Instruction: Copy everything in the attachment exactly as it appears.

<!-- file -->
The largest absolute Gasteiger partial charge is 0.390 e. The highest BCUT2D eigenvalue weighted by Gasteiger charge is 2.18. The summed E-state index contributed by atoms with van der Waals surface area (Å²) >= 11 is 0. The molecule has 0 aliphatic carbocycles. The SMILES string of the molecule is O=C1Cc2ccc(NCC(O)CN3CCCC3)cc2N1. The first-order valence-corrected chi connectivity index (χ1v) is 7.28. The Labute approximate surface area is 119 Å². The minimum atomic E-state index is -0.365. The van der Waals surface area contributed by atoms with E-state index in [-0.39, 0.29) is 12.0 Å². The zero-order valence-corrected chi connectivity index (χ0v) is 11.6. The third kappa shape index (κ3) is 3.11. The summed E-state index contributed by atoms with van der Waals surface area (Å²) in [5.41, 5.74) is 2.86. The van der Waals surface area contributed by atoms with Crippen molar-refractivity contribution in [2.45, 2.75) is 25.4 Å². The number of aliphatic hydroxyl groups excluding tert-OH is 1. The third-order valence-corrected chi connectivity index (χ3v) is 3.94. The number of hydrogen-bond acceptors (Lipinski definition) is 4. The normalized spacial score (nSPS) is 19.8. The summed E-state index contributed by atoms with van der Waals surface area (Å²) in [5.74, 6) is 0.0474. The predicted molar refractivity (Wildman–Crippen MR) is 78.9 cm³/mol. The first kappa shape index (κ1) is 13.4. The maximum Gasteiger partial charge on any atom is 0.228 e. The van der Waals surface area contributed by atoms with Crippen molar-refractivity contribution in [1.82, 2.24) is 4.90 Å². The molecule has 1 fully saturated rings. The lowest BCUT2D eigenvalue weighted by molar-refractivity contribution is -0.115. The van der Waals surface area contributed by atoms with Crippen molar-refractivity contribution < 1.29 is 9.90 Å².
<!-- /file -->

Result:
The largest absolute Gasteiger partial charge is 0.390 e. The highest BCUT2D eigenvalue weighted by Gasteiger charge is 2.18. The summed E-state index contributed by atoms with van der Waals surface area (Å²) >= 11 is 0. The molecule has 0 aliphatic carbocycles. The SMILES string of the molecule is O=C1Cc2ccc(NCC(O)CN3CCCC3)cc2N1. The first-order valence-corrected chi connectivity index (χ1v) is 7.28. The Labute approximate surface area is 119 Å². The minimum atomic E-state index is -0.365. The van der Waals surface area contributed by atoms with E-state index in [-0.39, 0.29) is 12.0 Å². The zero-order valence-corrected chi connectivity index (χ0v) is 11.6. The third kappa shape index (κ3) is 3.11. The summed E-state index contributed by atoms with van der Waals surface area (Å²) in [5.41, 5.74) is 2.86. The van der Waals surface area contributed by atoms with Crippen molar-refractivity contribution in [2.45, 2.75) is 25.4 Å². The number of aliphatic hydroxyl groups excluding tert-OH is 1. The third-order valence-corrected chi connectivity index (χ3v) is 3.94. The number of hydrogen-bond acceptors (Lipinski definition) is 4. The normalized spacial score (nSPS) is 19.8. The summed E-state index contributed by atoms with van der Waals surface area (Å²) in [5.74, 6) is 0.0474. The predicted molar refractivity (Wildman–Crippen MR) is 78.9 cm³/mol. The first kappa shape index (κ1) is 13.4. The maximum Gasteiger partial charge on any atom is 0.228 e. The van der Waals surface area contributed by atoms with Crippen molar-refractivity contribution in [1.82, 2.24) is 4.90 Å². The molecule has 1 fully saturated rings. The lowest BCUT2D eigenvalue weighted by molar-refractivity contribution is -0.115. The van der Waals surface area contributed by atoms with Crippen molar-refractivity contribution < 1.29 is 9.90 Å².